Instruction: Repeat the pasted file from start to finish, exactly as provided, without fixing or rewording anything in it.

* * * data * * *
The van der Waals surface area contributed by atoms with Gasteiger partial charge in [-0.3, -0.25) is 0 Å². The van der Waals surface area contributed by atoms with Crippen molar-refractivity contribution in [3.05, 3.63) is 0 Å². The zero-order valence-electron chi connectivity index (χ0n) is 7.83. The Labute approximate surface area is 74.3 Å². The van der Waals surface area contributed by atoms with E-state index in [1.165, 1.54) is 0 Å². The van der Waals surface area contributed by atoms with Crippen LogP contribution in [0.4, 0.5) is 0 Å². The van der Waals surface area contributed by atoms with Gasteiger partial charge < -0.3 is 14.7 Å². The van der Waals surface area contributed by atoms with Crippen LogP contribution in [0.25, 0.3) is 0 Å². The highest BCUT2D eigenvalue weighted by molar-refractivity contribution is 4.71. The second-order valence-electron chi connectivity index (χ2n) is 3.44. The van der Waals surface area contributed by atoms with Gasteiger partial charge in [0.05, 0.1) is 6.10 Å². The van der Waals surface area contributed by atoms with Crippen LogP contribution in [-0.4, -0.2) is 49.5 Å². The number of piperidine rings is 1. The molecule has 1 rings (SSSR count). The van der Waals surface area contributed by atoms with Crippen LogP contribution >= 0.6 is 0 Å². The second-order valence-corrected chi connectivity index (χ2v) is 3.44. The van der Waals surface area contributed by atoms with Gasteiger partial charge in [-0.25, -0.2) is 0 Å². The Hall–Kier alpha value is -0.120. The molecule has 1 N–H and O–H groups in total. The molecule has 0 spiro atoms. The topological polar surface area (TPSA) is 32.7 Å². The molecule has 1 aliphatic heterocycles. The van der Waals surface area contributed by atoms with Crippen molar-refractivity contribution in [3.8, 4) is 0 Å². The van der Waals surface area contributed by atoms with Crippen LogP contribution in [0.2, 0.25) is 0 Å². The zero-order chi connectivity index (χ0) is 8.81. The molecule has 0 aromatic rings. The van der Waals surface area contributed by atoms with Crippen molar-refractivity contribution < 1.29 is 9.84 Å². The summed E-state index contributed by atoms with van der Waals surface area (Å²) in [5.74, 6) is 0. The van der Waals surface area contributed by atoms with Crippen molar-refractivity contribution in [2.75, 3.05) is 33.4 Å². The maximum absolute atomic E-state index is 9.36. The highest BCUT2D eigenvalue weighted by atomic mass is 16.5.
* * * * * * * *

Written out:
The van der Waals surface area contributed by atoms with Gasteiger partial charge in [-0.3, -0.25) is 0 Å². The van der Waals surface area contributed by atoms with Crippen molar-refractivity contribution in [3.05, 3.63) is 0 Å². The zero-order valence-electron chi connectivity index (χ0n) is 7.83. The Labute approximate surface area is 74.3 Å². The van der Waals surface area contributed by atoms with E-state index in [1.165, 1.54) is 0 Å². The van der Waals surface area contributed by atoms with Crippen LogP contribution in [0.4, 0.5) is 0 Å². The van der Waals surface area contributed by atoms with Gasteiger partial charge < -0.3 is 14.7 Å². The van der Waals surface area contributed by atoms with Crippen LogP contribution in [0.25, 0.3) is 0 Å². The highest BCUT2D eigenvalue weighted by molar-refractivity contribution is 4.71. The second-order valence-electron chi connectivity index (χ2n) is 3.44. The van der Waals surface area contributed by atoms with Gasteiger partial charge in [0.05, 0.1) is 6.10 Å². The van der Waals surface area contributed by atoms with Crippen LogP contribution in [-0.4, -0.2) is 49.5 Å². The number of piperidine rings is 1. The molecule has 1 rings (SSSR count). The van der Waals surface area contributed by atoms with Crippen LogP contribution >= 0.6 is 0 Å². The second-order valence-corrected chi connectivity index (χ2v) is 3.44. The van der Waals surface area contributed by atoms with Gasteiger partial charge in [-0.25, -0.2) is 0 Å². The Hall–Kier alpha value is -0.120. The molecule has 1 N–H and O–H groups in total. The molecule has 0 spiro atoms. The topological polar surface area (TPSA) is 32.7 Å². The molecule has 1 aliphatic heterocycles. The van der Waals surface area contributed by atoms with Crippen molar-refractivity contribution in [3.8, 4) is 0 Å². The van der Waals surface area contributed by atoms with Crippen LogP contribution in [0.2, 0.25) is 0 Å². The zero-order chi connectivity index (χ0) is 8.81. The molecule has 0 aromatic rings. The van der Waals surface area contributed by atoms with Crippen molar-refractivity contribution < 1.29 is 9.84 Å². The summed E-state index contributed by atoms with van der Waals surface area (Å²) in [5.74, 6) is 0. The van der Waals surface area contributed by atoms with Crippen molar-refractivity contribution in [2.75, 3.05) is 33.4 Å². The maximum absolute atomic E-state index is 9.36. The highest BCUT2D eigenvalue weighted by atomic mass is 16.5.